Plastic and Immobile: Unequal Intergenerational Transmission by Genotype within Sibling Pairs

Authors
Emily Rauscher
Year of publication
2017
Publication
Social Science Research
Volume/Issue
65
Pages
112-129

Contrary to traditional biological arguments, the differential susceptibility model suggests genotype may moderate rather than mediate parent-child economic similarity. Using family fixed effects models of Add Health sibling data, I investigate the relationship between an index of sensitive genotypes and intergenerational mobility. Full, same sex sibling comparisons hold constant parental characteristics and address the non-random distribution of genotype that reduces internal validity in nationally representative samples. Across multiple measures of young adult financial standing, those with more copies of sensitive genotypes achieve lower economic outcomes than their sibling if they are from a low income context but fare better from a high income context. This genetic sensitivity to parental income entails lower intergenerational mobility. Results support the differential susceptibility model and contradict simplistic genetic explanations for intergenerational inequality, suggesting sensitive genotypes are not inherently positive or negative but rather increase dependence on parental income and reduce mobility.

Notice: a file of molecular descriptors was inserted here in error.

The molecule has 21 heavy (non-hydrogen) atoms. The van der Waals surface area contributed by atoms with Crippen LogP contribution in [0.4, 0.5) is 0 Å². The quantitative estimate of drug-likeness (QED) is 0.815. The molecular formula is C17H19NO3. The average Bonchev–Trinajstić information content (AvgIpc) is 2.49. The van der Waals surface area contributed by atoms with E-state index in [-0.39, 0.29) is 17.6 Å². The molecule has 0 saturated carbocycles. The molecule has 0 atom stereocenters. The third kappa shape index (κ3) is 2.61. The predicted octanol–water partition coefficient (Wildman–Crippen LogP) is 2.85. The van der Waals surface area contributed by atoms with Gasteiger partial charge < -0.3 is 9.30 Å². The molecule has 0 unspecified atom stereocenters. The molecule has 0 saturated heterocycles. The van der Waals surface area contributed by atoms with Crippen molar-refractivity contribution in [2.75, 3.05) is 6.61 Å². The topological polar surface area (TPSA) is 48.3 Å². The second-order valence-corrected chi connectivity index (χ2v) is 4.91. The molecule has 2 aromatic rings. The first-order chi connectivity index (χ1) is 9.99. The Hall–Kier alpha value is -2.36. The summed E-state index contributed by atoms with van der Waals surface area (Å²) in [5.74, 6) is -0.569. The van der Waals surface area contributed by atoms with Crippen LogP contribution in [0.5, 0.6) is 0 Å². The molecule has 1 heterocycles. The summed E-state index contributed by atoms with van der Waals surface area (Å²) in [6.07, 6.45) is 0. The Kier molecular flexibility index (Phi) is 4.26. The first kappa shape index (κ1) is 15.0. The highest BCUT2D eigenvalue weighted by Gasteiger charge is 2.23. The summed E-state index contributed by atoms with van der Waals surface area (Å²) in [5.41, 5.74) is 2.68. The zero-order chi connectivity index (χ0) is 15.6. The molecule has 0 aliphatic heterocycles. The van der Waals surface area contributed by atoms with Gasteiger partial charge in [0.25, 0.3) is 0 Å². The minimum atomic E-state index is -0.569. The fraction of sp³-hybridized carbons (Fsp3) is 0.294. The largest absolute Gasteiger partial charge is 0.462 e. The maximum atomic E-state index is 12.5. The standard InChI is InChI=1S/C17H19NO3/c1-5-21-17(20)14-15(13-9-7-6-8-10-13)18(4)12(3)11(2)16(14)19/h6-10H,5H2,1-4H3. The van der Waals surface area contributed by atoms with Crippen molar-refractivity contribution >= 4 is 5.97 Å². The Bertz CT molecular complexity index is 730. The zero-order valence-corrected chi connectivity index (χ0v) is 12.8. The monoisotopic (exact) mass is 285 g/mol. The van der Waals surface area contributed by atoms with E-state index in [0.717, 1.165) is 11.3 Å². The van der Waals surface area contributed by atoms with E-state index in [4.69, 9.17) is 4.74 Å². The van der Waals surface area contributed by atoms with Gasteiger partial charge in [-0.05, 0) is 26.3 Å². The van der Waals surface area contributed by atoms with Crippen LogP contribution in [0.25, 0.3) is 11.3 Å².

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Suggested Citation:

Rauscher, Emily (2017). Plastic and Immobile: Unequal Intergenerational Transmission by Genotype within Sibling Pairs. Social Science Research, 65, 112-129